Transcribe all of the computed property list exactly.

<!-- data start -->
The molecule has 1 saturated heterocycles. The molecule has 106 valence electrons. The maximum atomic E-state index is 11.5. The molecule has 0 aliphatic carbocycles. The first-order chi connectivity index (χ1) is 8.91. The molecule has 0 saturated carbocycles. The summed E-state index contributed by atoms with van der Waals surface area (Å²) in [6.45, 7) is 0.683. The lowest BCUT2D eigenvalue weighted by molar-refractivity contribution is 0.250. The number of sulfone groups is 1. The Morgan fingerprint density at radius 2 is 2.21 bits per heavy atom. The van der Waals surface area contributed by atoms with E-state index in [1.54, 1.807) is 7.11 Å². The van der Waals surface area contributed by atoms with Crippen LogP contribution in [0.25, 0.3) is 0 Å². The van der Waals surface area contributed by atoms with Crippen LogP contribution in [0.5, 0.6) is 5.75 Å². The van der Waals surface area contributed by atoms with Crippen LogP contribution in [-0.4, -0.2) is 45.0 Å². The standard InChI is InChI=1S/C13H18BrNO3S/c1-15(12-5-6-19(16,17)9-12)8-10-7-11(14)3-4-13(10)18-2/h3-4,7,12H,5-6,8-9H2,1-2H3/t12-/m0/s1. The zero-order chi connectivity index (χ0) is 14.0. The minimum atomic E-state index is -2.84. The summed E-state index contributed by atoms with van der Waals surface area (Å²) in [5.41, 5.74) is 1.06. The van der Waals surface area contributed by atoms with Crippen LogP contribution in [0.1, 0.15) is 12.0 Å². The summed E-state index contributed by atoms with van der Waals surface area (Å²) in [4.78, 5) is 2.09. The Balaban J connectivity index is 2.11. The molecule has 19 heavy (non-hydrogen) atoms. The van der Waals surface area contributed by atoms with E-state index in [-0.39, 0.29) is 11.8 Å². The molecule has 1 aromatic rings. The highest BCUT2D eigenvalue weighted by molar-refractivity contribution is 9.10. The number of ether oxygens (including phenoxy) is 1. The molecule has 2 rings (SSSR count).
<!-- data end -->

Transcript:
The molecule has 1 saturated heterocycles. The molecule has 106 valence electrons. The maximum atomic E-state index is 11.5. The molecule has 0 aliphatic carbocycles. The first-order chi connectivity index (χ1) is 8.91. The molecule has 0 saturated carbocycles. The summed E-state index contributed by atoms with van der Waals surface area (Å²) in [6.45, 7) is 0.683. The lowest BCUT2D eigenvalue weighted by molar-refractivity contribution is 0.250. The number of sulfone groups is 1. The Morgan fingerprint density at radius 2 is 2.21 bits per heavy atom. The van der Waals surface area contributed by atoms with E-state index in [1.54, 1.807) is 7.11 Å². The van der Waals surface area contributed by atoms with Crippen LogP contribution in [0.25, 0.3) is 0 Å². The van der Waals surface area contributed by atoms with Crippen LogP contribution in [0.5, 0.6) is 5.75 Å². The van der Waals surface area contributed by atoms with Crippen LogP contribution in [-0.4, -0.2) is 45.0 Å². The standard InChI is InChI=1S/C13H18BrNO3S/c1-15(12-5-6-19(16,17)9-12)8-10-7-11(14)3-4-13(10)18-2/h3-4,7,12H,5-6,8-9H2,1-2H3/t12-/m0/s1. The zero-order chi connectivity index (χ0) is 14.0. The minimum atomic E-state index is -2.84. The summed E-state index contributed by atoms with van der Waals surface area (Å²) in [5.41, 5.74) is 1.06. The van der Waals surface area contributed by atoms with Crippen LogP contribution in [0.1, 0.15) is 12.0 Å². The summed E-state index contributed by atoms with van der Waals surface area (Å²) in [4.78, 5) is 2.09. The Balaban J connectivity index is 2.11. The molecule has 19 heavy (non-hydrogen) atoms. The van der Waals surface area contributed by atoms with E-state index in [-0.39, 0.29) is 11.8 Å². The molecule has 1 aromatic rings. The highest BCUT2D eigenvalue weighted by molar-refractivity contribution is 9.10. The number of ether oxygens (including phenoxy) is 1. The molecule has 2 rings (SSSR count).